Japanese Beetle Emerging, More Of An Annoyance Than Threat To Field Crops

Japanese beetle adults are emerging, though slowly, throughout the state. This will continue for the next several weeks, and the adults will live through much of the month of August. It isn’t uncommon for beetle emergence to spike shortly after a rainfall, as this softens up the soil for their climb to the surface.

These adults are the product of eggs that were laid by female beetles last summer. After eggs hatched last year, the grubs immediately began to feed on roots and decaying organic matter in the soil. They continue their feeding from late summer into the fall and this is not economically important damage – the grubs are small and the plants are large by this point. The grubs overwintered several inches deep in the soil and returned to near the soil surface to feed early this spring.


Freshly emerged Japanese beetle from the soil

Freshly emerged Japanese beetle from the soil (Photo Credit: John Obermeyer)


Adult Japanese beetles will feed on more than 300 different species of plants, but are especially fond of roses, grapes, smartweed, soybeans, corn silks, flowers of all kinds, and overripe fruit. Beetle damage to cultivated crops is often minimal and defoliation (leaf removal) on soybean usually looks much worse than it is and is mostly confined to edges. The beetles often congregate in several areas of a soybean field, feeding on and mating in the upper canopy. This is often observed by producers driving by field margins. The beetles iridescent, metallic color catches the attention of those doing “windshield” field inspections. Closer inspections will often reveal that weeds, especially along the fence lines, have made fields even more attractive to the beetles.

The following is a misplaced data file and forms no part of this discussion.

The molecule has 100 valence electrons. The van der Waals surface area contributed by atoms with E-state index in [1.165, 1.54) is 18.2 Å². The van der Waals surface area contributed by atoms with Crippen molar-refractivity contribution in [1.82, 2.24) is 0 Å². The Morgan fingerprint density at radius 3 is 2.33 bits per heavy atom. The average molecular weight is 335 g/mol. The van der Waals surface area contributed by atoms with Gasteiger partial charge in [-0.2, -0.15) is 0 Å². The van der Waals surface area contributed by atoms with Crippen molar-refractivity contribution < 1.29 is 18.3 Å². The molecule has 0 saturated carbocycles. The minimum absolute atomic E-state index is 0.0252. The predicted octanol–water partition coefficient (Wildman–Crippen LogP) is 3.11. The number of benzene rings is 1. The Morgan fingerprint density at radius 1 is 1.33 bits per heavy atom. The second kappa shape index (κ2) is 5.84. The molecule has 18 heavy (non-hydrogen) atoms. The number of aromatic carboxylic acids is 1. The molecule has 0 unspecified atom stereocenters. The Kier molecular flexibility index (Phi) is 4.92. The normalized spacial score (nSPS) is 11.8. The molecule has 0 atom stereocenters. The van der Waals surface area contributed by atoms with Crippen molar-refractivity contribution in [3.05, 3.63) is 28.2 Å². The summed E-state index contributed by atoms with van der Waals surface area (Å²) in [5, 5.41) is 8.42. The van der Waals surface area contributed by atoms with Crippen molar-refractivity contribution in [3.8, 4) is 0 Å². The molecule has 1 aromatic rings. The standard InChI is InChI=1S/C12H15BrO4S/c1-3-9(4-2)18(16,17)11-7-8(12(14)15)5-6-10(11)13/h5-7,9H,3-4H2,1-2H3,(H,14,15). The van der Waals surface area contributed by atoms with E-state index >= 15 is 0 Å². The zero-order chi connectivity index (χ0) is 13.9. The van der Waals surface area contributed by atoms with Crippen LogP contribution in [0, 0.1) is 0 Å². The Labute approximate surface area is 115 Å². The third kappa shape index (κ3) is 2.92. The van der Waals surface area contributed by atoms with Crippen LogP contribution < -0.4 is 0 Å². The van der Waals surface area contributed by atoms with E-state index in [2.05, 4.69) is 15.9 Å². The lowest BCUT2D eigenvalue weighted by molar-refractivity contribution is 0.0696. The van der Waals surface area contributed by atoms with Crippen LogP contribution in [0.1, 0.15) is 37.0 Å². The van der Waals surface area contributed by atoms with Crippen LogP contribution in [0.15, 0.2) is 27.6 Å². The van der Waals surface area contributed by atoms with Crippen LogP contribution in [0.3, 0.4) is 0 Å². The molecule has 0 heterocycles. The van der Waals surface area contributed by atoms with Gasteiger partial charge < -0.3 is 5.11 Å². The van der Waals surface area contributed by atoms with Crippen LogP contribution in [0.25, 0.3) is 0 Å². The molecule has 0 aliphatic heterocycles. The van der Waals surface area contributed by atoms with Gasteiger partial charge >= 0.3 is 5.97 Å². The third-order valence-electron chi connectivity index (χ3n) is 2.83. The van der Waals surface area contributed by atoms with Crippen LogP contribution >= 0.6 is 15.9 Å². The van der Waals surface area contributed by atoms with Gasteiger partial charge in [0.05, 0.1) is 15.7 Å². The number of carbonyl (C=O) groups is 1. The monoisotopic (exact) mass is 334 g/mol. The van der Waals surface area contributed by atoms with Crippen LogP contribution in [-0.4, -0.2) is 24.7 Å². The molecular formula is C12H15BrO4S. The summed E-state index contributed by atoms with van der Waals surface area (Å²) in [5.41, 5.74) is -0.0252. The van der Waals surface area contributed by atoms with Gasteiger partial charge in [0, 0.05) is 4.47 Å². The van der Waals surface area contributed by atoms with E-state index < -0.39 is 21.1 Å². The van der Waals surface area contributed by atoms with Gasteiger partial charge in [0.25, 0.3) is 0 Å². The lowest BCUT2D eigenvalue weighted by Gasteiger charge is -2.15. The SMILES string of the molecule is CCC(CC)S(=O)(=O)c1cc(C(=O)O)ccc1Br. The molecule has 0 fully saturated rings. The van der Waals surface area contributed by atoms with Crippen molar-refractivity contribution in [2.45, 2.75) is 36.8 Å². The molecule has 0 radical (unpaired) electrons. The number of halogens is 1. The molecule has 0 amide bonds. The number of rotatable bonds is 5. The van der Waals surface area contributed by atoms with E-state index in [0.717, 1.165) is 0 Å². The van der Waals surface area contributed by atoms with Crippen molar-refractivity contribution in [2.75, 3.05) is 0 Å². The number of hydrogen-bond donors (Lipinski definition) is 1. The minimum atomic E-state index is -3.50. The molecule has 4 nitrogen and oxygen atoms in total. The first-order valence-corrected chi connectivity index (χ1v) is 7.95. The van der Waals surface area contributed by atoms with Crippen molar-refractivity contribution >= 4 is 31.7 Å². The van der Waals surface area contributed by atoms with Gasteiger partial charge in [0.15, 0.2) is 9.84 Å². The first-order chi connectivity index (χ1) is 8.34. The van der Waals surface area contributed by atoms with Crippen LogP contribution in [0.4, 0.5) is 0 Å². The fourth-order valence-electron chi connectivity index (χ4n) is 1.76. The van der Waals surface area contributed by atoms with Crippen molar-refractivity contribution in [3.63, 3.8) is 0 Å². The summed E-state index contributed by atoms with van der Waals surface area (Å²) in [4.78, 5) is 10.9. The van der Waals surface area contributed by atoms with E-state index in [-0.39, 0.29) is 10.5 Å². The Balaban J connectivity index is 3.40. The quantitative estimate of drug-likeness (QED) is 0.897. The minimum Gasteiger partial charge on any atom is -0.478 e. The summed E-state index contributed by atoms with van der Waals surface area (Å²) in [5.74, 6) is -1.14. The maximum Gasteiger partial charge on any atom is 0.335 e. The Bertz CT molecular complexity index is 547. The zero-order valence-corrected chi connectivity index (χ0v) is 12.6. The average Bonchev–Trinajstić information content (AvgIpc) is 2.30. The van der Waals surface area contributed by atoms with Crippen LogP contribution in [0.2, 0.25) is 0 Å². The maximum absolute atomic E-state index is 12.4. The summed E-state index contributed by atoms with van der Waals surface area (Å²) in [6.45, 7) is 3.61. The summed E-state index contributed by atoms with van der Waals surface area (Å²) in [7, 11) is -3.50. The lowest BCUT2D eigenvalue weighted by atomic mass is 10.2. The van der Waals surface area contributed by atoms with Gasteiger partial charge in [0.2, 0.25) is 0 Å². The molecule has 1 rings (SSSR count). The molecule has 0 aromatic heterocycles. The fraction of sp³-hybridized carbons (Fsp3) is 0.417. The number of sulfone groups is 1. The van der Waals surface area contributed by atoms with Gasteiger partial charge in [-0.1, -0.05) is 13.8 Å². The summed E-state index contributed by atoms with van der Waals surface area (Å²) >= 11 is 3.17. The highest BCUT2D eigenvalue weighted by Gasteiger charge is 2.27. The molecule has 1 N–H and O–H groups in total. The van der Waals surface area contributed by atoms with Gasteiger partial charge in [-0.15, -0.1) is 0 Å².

Although soybeans can sometimes sustain economic damage from the feeding of the beetles, the plant has an amazing ability to withstand considerable damage (defoliation) before economic losses occur. The impact of defoliation is greatest during flowering and pod fill because of the importance of leaf area to photosynthesis, and ultimately to yield. Therefore, thresholds are different at different times – nearly 30% soybean defoliation before bloom or 10% defoliation from bloom to pod fill can be tolerated before yields are economically affected. This average defoliation must occur on the whole plant, not just the upper canopy. In corn, Japanese beetle feeding on corn silks is usually minimal and spotty. Field inspections will often reveal that this feeding is not prevalent much beyond field borders. If beetles are feeding on corn silks, an insecticide should be applied only if silks are being cut off to less than 1/2 inch before 50% pollination has taken place. This level of damage is rare in recent years. Beetles are often attracted to dead or dying silks to feed, obviously beyond 50% pollination.

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